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Software startup blends gaming and riding

Published October 1, 2014
Zwift aims to take the monotony out of indoor cycling

SAN FRANCISCO (BRAIN) — Can indoor riding be entertaining? The founders of a new company called Zwift are hoping to make indoor cycling more social and community based with software that brings traditional video game graphics and functions to indoor cycling. 

“We want to make it a quality, non-mind-numbing experience,” said Scott Barger, one of four co-founders, about indoor riding.

Barger, who led journalists through a demo of the beta software at a media event Tuesday held at the Rapha Cycle Club store in San Francisco, said his close friend and also Zwift co-founder Eric Min often found himself suffering indoors on a CompuTrainer but thought, ‘This isn’t really cycling. There’s no community or social aspect.’

So they saw an opportunity to bring something different to the market. Zwift’s platform is based on building a connected, real-time online community of users, much like traditional video games. Users pay a monthly $10 subscription fee to “play.” The program is designed to host tens of thousands of simultaneous users from around the world.

And unlike other indoor cycling software that’s tied into specific hardware, Zwift works with any trainer and ANT+ accessories including speed/cadence sensors, power meters and heart rate monitors. With a smart trainer the software can simulate changing environmental conditions like road terrain, wind and drafting.

A user would simply set up their trainer and any ANT+ devices, download Zwift, pair the devices with the software and join a ride or event. Zwift works on Mac or PC desktops or laptops. Zwift plans to expand its capability to work on iOS and Android-based tablets next year. While it takes many of its cues from the gaming world, Zwift doesn’t work on gaming consoles like the Xbox or PlayStation.

“This isn’t about engaging the gaming community, but about making indoor cycling fun,” Barger said. “How do you reconnect with a community we all grew up in but perhaps have lost touch with because you move away, have kids or are too busy with your job?”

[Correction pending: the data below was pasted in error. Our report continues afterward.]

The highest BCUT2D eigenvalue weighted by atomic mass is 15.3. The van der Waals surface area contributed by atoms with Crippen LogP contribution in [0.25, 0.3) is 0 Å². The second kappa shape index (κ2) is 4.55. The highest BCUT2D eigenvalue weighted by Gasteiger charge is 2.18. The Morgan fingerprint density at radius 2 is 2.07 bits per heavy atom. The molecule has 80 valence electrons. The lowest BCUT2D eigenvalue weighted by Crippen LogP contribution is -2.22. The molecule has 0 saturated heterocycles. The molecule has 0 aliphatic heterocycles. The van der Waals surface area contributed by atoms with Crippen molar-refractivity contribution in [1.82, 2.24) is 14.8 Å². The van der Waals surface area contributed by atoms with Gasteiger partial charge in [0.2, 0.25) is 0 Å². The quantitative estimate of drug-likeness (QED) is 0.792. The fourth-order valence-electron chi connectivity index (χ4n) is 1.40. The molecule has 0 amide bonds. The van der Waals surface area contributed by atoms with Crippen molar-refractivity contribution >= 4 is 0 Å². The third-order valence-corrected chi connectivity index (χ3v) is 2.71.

Barger said they’re working with event promoters to virtualize competitive and fun rides. With Zwift, riders would be able to participate in an event virtually—like the New York gran fondo—for an additional fee. “We’re talking to event promoters and they’re excited about this,” Barger said. He doesn’t anticipate riders doing four to six hours on a virtual fondo, but perhaps doing a recon of an event or a segment of it. Virtual events would be listed on the Zwift website and real-time alerts about them sent to users’ phones.

Cycling and non-endemic media packed into the Rapha Cycle Club store for the Zwift launch.

Aside from its low cost of use, Zwift’s 3D user interface takes its design and function cues from the video game world. Jon Mayfield, another co-founder and vice president of game development, was a game developer for Nintendo 64 in the late 90s and early 2000s. He said he wanted to make Zwift a Nintendo-like experience—“there’s nothing intimidating about this and that’s something that sets us apart from our competitors.”

Mayfield, a self-described gamer, got into riding in 2010, buying his first bike in 20 years. And he was hooked. “Six months after, I was writing this software,” he said. He recruited gaming artists, including Lloyd Murphy, who’s worked on some of the industry’s biggest sellers like the Ratchet & Clank Series, to develop the 3D graphics.

Zwift users can fully customize their avatar from head to toe picking shoes, helmet and riding kit.  They can also pick their wheelset and frame colors. Users can also unlock achievements for hitting 30 mph on a road segment or drafting a rider for 15 seconds. And eventually, this will allow users to unlock virtual goods that match the goods they have purchased in the non-virtual world.

Like video games, it’s about engaging all the senses so sound is as much a part of it as the graphics. Users can hear the click of their shoes into the pedals and seagulls in the background or the crickets during a night ride. And the game offers four points of view.

Zwift displays different stats including hill grade, wattage, speed, distance, heart rate, RPMs, and also includes a leader board and friends list.

While the beta program doesn’t offer the ability to virtually chat, Barger said that’s in the works. “All multiplayer games license this from three to four different services. We’re trying them out to see what works best,” he said.

Currently, the public beta program is open to several hundred users and Zwift expects to go fully live sometime this winter. The company plans to develop more than 10 maps in 2015. For the launch, media demo'd the Zwift Island, a fictitious course. On Tuesday, Zwift was debuting its software simultaneously in San Francisco, New York and London, with launch events at Rapha Cycle Clubs stores in each city and journalists trying out the system at the same time.




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